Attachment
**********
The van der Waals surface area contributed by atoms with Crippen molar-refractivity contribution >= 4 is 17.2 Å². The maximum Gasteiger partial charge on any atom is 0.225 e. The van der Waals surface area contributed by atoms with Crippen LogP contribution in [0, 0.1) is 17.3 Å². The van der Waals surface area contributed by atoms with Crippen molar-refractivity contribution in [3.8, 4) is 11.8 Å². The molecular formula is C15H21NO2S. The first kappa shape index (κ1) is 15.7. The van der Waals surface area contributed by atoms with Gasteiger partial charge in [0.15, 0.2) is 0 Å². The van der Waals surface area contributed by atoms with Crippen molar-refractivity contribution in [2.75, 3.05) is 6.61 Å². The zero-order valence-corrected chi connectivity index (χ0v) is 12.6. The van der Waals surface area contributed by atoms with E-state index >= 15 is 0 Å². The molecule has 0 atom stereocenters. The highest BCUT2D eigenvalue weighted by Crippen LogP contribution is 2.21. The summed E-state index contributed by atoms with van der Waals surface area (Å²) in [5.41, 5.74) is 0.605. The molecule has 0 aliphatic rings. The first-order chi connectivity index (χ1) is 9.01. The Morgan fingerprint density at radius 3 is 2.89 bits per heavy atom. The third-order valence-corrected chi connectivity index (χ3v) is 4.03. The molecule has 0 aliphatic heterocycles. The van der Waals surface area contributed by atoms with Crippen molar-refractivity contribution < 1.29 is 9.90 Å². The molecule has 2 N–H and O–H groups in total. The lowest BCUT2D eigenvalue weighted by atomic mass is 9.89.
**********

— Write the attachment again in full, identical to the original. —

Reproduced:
The van der Waals surface area contributed by atoms with Crippen molar-refractivity contribution >= 4 is 17.2 Å². The maximum Gasteiger partial charge on any atom is 0.225 e. The van der Waals surface area contributed by atoms with Crippen LogP contribution in [0, 0.1) is 17.3 Å². The van der Waals surface area contributed by atoms with Crippen molar-refractivity contribution in [3.8, 4) is 11.8 Å². The molecular formula is C15H21NO2S. The first kappa shape index (κ1) is 15.7. The van der Waals surface area contributed by atoms with Gasteiger partial charge in [0.15, 0.2) is 0 Å². The van der Waals surface area contributed by atoms with Crippen molar-refractivity contribution in [2.75, 3.05) is 6.61 Å². The zero-order valence-corrected chi connectivity index (χ0v) is 12.6. The van der Waals surface area contributed by atoms with E-state index >= 15 is 0 Å². The molecule has 0 atom stereocenters. The highest BCUT2D eigenvalue weighted by Crippen LogP contribution is 2.21. The summed E-state index contributed by atoms with van der Waals surface area (Å²) in [5.41, 5.74) is 0.605. The molecule has 0 aliphatic rings. The first-order chi connectivity index (χ1) is 9.01. The Morgan fingerprint density at radius 3 is 2.89 bits per heavy atom. The third-order valence-corrected chi connectivity index (χ3v) is 4.03. The molecule has 0 aliphatic heterocycles. The van der Waals surface area contributed by atoms with Crippen molar-refractivity contribution < 1.29 is 9.90 Å². The molecule has 2 N–H and O–H groups in total. The lowest BCUT2D eigenvalue weighted by atomic mass is 9.89.